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An Interview with Tim McCann

Conducted by Mark Schofield

As a moviemaker, Tim McCann is a wildcat. He writes and directs, shoots and edits, and attends to the stark financial exigencies of the entertainment business—and he’s got opinions. McCann and I talked recently about the hard work and disappointments of finding space for independent art in an industry bloated with formula and obeisant to profit.

Fiction Forum: As a kid, I wondered if Paul McCartney sang ‘Eleanor Rigby’ in the shower, but artists, of course, often avoid immersion in their finished work. How do you relate to the films now behind you?

Tim McCann: I don’t look back. It’s difficult for me to watch even a minute of a past film of mine. I’m just too critical and over-sensitive about it, obsessing over what I could have done better. One goes through such emotional highs and lows when cutting the film, and showing rough cuts to people, that by the time it’s done, it’s really the end of the relationship with the project. Then it’s just this thing that you have to find distribution for.

FF: You write and direct your films. Are you one of these cats who have more energy than everyone else?

TM: I write, direct, shoot, edit and co-produce my stuff. I love the process. But I don’t have much energy unless I’m working on something. believe me, I spend plenty of time sitting around in my underwear watching Monday Night Football and scratching my balls.

FF: Desolation Angels and Revolution No. 9 are small and character driven. With Spielberg’s backing, could you tell a proper story about terrorism or the Peloponnesian War?

TM: All stories, no matter how broad and sprawling, essentially come down to the characters, their motivations and conflicts. If the audience is not taken in by that, then forget about it. That’s one complaint I hear about Gangs of New York. (I thought it was great, but I’ve gotten into arguments with my friends about it because of the lack of corkscrew conflict within the central set of characters.)

FF: For you, what share of the storytelling is done when the script is written? Is the text just the starting point for a case that you hope to make with images?

TM: I have such a subjective take on my own scripts that it’s hard to imagine where the screenwriting part stops, and the director’s interpretation takes over. I will say that I wait until most of my friends “get” the script before proceeding. I think that problems in the script, especially today, usually pop up again in the finished film. Audiences are less adventurous, less willing to go with the film as a sensual experience in today’s culture, and have more of a knee-jerk reaction against films that don’t satisfy their expectations. And that’s because they’ve been nurtured to react like that, by being bombarded by a generation of the least sincere and most grotesquely crass films this country has ever seen. So, making films that are suggestive, or emotionally or intellectually evocative, are not an option. It all has to be answered, in the film, and therefore in the script (i.e. Kubrick’s 2001 would tank today.)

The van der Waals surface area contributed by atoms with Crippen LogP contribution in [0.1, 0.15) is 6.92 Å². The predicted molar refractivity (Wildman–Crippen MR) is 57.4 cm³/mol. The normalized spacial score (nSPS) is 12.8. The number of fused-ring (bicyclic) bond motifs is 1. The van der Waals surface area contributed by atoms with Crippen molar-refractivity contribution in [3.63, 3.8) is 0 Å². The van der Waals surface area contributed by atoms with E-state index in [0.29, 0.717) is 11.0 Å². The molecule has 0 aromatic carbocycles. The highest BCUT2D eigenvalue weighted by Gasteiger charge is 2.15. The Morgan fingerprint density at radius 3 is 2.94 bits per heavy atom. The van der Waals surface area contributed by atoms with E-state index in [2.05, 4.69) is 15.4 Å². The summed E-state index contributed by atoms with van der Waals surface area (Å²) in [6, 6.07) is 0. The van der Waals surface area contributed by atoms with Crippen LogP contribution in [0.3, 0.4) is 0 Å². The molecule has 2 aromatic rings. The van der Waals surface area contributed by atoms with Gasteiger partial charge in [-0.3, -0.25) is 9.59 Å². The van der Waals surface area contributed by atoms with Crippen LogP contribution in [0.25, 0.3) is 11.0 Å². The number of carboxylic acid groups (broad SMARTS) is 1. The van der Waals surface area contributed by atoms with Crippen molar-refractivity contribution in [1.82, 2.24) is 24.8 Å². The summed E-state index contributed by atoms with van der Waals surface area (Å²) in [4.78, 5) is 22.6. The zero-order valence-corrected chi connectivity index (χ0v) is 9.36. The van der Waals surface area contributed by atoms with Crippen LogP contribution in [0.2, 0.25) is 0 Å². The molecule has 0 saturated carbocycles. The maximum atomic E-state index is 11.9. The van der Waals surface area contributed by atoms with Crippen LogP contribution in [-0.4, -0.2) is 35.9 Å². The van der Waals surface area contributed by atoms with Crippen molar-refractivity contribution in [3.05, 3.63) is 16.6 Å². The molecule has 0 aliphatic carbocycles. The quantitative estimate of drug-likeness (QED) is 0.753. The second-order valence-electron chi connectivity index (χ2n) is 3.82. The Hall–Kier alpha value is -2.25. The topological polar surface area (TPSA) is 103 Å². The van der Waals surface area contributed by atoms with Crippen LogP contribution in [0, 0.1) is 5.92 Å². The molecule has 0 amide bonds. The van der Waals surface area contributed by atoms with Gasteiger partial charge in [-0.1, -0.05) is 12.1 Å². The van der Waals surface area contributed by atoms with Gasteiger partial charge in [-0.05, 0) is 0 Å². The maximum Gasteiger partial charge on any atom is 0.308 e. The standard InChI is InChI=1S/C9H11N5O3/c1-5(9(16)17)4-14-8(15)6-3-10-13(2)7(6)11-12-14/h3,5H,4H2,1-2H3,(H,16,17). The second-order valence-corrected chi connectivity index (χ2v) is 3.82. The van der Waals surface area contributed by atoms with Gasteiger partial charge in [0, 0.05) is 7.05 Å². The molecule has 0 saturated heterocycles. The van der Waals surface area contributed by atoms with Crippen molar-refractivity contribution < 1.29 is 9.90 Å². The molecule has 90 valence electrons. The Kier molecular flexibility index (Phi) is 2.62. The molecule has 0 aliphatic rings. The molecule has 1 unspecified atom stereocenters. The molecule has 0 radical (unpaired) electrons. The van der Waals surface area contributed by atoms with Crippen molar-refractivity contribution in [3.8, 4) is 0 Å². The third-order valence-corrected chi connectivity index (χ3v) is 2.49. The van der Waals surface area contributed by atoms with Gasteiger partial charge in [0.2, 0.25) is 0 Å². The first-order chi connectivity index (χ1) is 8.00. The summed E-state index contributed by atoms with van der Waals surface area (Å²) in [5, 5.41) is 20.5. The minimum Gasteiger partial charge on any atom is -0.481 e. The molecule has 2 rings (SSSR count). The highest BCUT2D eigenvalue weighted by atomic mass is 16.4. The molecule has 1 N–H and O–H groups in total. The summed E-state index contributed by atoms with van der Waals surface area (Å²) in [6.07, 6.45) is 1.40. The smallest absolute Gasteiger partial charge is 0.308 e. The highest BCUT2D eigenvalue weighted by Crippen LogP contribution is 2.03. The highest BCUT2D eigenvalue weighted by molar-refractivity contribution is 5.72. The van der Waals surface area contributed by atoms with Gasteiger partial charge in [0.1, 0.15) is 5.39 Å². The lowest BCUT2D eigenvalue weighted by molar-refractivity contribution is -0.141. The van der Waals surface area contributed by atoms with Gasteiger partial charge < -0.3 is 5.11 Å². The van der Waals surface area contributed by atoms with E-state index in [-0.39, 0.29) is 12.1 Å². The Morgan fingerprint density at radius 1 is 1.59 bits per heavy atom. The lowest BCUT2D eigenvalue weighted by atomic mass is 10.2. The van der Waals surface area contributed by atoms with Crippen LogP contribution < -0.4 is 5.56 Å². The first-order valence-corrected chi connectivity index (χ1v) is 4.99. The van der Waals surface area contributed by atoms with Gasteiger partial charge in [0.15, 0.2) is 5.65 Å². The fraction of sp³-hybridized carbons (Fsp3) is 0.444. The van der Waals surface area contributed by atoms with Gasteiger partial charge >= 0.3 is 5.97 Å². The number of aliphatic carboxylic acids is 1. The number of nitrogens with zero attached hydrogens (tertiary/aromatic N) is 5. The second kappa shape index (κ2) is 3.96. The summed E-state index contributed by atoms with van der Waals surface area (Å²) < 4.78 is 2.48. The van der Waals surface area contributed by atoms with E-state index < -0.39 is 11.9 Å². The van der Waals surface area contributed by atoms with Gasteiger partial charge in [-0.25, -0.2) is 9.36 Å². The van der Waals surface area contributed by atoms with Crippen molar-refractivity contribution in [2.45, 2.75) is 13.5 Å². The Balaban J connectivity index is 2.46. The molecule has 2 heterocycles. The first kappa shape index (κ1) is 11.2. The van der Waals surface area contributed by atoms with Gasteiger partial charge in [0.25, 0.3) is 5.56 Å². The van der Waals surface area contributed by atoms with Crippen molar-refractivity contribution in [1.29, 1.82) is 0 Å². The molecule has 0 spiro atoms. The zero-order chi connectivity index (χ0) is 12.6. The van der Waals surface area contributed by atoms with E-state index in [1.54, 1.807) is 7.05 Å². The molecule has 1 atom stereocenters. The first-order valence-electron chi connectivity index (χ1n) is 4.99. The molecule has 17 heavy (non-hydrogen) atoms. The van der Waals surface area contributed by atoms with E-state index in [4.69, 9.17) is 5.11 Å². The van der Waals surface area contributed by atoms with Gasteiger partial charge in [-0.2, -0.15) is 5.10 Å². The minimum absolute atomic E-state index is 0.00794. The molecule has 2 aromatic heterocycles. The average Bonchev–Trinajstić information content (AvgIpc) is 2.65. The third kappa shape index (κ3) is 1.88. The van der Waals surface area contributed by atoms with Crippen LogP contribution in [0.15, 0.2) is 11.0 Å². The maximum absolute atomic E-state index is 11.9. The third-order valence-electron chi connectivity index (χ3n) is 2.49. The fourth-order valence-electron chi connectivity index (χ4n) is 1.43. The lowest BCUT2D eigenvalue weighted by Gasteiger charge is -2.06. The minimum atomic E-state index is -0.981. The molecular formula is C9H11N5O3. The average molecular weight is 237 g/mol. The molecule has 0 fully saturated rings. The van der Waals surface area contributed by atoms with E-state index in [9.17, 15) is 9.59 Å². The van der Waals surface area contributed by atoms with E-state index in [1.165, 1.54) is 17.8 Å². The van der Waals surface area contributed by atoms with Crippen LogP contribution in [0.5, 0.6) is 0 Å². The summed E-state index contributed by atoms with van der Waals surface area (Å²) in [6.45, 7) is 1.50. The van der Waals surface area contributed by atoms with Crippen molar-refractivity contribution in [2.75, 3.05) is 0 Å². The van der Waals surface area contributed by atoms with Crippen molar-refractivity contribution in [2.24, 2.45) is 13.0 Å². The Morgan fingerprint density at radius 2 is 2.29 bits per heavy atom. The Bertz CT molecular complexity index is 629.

FF: Revolution No. 9 gives a taut portrayal of schizophrenia and terrified loyalty. What’s the key to getting astonishing performances like those Michael Risley and Adrienne Shelly gave?

TM: Casting appropriately, which is intuitive. You also need to have actors who are there to give it their all as much as you are. You can’t put in the effort for them.

FF: The narrative streams along without a limp moment or flabby image. Tell me about your process of editing through drafts.

TM: My greatest fear is of boring the audience. I’m sure in today’s environment, my greatest fear should be of offending or confusing them, but it’s not. Thus the high level of tension in my films. In editing, as in scriptwriting, I bounce the various cuts off friends of mine. I prefer friends because I know them and I have some context for their opinions. testing the film with my friends, and the occasionally more objective, though often less articulate, stranger, has often been helpful. but broader testing, like the idea of having some loose canon 13 year old decide the ending of an 80 million dollar film is fucking ridiculous and retarded business-wise.

FF: Spalding Gray is always terrific, but who knew the man behind Monster in a Box was really a minimalist?

TM: I worked with Quentin Crisp in my last film, and Spalding in this one. Both were extremely cooperative, talented and professional. I was a little surprised by how little they contributed content wise, knowing their work as writers. I had much more re-phrasings and ad libs from some of the other actors.

FF: You did save the best for last, averting our eyes from the tragic finale to raise the credits with ‘Do You Believe in Magic.’ It’s the creepiest use of popular music I can recall in a film—yet I can somehow imagine your claiming it was a goof or a throwaway.

TM: Irony is interesting. or at least to me. I love that song at the end. It won’t be on the final release version of the film because the rights are too expensive. A year ago I would have been hurt by the loss, now I don’t give a shit.

FF: Will Revolution No. 9 turn a profit? What and when will be your next big screen release?

TM: It may eventually turn a profit, but it’ll be a long row to hoe. I expect to have some profits just about the time that hell is freezing over. My next film, which I am currently editing, is called Nowhere Man. I shot it last summer. It’s a comedy-noir. It’s about as disturbing, controversial and hilarious a film as you’ll see this side of Happiness.

Copyright 2003, Mark Schofield. All Rights Reserved.

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